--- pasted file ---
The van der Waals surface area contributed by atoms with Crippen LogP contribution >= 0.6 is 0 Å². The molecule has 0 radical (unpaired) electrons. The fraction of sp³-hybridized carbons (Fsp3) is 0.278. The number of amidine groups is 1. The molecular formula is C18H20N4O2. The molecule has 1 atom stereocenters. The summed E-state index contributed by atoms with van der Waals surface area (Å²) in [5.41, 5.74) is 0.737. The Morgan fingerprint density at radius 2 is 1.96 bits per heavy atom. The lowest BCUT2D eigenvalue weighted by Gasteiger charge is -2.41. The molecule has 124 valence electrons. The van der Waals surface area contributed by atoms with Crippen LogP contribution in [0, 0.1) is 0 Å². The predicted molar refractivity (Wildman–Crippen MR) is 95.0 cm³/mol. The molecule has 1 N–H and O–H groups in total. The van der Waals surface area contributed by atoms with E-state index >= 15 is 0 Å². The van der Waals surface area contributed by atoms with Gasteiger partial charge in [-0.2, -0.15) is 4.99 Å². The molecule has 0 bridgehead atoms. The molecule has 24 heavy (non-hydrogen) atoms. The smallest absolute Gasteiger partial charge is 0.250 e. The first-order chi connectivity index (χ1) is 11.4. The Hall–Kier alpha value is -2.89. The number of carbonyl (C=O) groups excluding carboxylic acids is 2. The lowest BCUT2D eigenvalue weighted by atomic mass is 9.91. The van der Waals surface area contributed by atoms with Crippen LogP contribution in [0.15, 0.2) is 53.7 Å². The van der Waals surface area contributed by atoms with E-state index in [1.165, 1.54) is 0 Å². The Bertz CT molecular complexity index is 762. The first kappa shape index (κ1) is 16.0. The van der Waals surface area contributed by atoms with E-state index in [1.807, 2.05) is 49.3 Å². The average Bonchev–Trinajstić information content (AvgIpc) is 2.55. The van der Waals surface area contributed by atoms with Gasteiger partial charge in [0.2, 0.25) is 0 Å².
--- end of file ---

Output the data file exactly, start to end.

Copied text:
The van der Waals surface area contributed by atoms with Crippen LogP contribution >= 0.6 is 0 Å². The molecule has 0 radical (unpaired) electrons. The fraction of sp³-hybridized carbons (Fsp3) is 0.278. The number of amidine groups is 1. The molecular formula is C18H20N4O2. The molecule has 1 atom stereocenters. The summed E-state index contributed by atoms with van der Waals surface area (Å²) in [5.41, 5.74) is 0.737. The Morgan fingerprint density at radius 2 is 1.96 bits per heavy atom. The lowest BCUT2D eigenvalue weighted by Gasteiger charge is -2.41. The molecule has 124 valence electrons. The van der Waals surface area contributed by atoms with Crippen LogP contribution in [0, 0.1) is 0 Å². The predicted molar refractivity (Wildman–Crippen MR) is 95.0 cm³/mol. The molecule has 1 N–H and O–H groups in total. The van der Waals surface area contributed by atoms with E-state index >= 15 is 0 Å². The van der Waals surface area contributed by atoms with Gasteiger partial charge in [-0.2, -0.15) is 4.99 Å². The molecule has 0 bridgehead atoms. The molecule has 24 heavy (non-hydrogen) atoms. The smallest absolute Gasteiger partial charge is 0.250 e. The first-order chi connectivity index (χ1) is 11.4. The Hall–Kier alpha value is -2.89. The number of carbonyl (C=O) groups excluding carboxylic acids is 2. The lowest BCUT2D eigenvalue weighted by atomic mass is 9.91. The van der Waals surface area contributed by atoms with Crippen LogP contribution in [0.15, 0.2) is 53.7 Å². The van der Waals surface area contributed by atoms with E-state index in [1.165, 1.54) is 0 Å². The Bertz CT molecular complexity index is 762. The first kappa shape index (κ1) is 16.0. The van der Waals surface area contributed by atoms with E-state index in [1.807, 2.05) is 49.3 Å². The average Bonchev–Trinajstić information content (AvgIpc) is 2.55. The van der Waals surface area contributed by atoms with Gasteiger partial charge in [0.2, 0.25) is 0 Å².